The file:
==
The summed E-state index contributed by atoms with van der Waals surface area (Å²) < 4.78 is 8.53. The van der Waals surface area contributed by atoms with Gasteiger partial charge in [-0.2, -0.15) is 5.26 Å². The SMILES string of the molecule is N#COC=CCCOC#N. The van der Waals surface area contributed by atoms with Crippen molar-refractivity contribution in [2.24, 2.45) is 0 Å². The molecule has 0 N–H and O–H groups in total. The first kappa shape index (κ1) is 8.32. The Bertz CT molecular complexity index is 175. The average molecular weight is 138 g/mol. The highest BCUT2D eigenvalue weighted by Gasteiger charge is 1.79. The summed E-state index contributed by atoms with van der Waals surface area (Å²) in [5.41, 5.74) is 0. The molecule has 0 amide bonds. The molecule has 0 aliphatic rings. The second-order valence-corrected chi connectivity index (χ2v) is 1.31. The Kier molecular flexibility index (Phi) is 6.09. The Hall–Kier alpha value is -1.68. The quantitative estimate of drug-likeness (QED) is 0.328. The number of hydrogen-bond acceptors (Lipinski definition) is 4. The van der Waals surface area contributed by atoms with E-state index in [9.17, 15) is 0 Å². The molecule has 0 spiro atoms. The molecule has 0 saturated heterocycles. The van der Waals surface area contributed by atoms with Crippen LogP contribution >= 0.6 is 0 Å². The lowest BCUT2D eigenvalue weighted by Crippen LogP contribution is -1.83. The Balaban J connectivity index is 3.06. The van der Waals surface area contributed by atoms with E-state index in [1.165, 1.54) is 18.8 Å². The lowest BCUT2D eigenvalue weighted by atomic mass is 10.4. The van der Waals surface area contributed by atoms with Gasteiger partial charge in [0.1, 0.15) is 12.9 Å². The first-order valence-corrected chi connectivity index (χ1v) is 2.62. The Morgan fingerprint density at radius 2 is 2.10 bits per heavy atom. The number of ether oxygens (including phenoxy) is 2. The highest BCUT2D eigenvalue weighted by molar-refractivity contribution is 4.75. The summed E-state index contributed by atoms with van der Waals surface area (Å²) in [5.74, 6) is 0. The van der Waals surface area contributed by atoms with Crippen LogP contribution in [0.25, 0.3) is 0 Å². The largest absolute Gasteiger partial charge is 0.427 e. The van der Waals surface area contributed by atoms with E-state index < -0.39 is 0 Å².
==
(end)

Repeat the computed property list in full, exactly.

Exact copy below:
The summed E-state index contributed by atoms with van der Waals surface area (Å²) < 4.78 is 8.53. The van der Waals surface area contributed by atoms with Gasteiger partial charge in [-0.2, -0.15) is 5.26 Å². The SMILES string of the molecule is N#COC=CCCOC#N. The van der Waals surface area contributed by atoms with Crippen molar-refractivity contribution in [2.24, 2.45) is 0 Å². The molecule has 0 N–H and O–H groups in total. The first kappa shape index (κ1) is 8.32. The Bertz CT molecular complexity index is 175. The average molecular weight is 138 g/mol. The highest BCUT2D eigenvalue weighted by Gasteiger charge is 1.79. The summed E-state index contributed by atoms with van der Waals surface area (Å²) in [5.41, 5.74) is 0. The molecule has 0 amide bonds. The molecule has 0 aliphatic rings. The second-order valence-corrected chi connectivity index (χ2v) is 1.31. The Kier molecular flexibility index (Phi) is 6.09. The Hall–Kier alpha value is -1.68. The quantitative estimate of drug-likeness (QED) is 0.328. The number of hydrogen-bond acceptors (Lipinski definition) is 4. The van der Waals surface area contributed by atoms with E-state index in [9.17, 15) is 0 Å². The molecule has 0 spiro atoms. The molecule has 0 saturated heterocycles. The van der Waals surface area contributed by atoms with Crippen LogP contribution >= 0.6 is 0 Å². The lowest BCUT2D eigenvalue weighted by Crippen LogP contribution is -1.83. The Balaban J connectivity index is 3.06. The van der Waals surface area contributed by atoms with E-state index in [1.165, 1.54) is 18.8 Å². The lowest BCUT2D eigenvalue weighted by atomic mass is 10.4. The van der Waals surface area contributed by atoms with Gasteiger partial charge in [0.1, 0.15) is 12.9 Å². The first-order valence-corrected chi connectivity index (χ1v) is 2.62. The Morgan fingerprint density at radius 2 is 2.10 bits per heavy atom. The number of ether oxygens (including phenoxy) is 2. The highest BCUT2D eigenvalue weighted by molar-refractivity contribution is 4.75. The summed E-state index contributed by atoms with van der Waals surface area (Å²) in [5.74, 6) is 0. The van der Waals surface area contributed by atoms with Crippen LogP contribution in [0.25, 0.3) is 0 Å². The largest absolute Gasteiger partial charge is 0.427 e. The van der Waals surface area contributed by atoms with E-state index < -0.39 is 0 Å².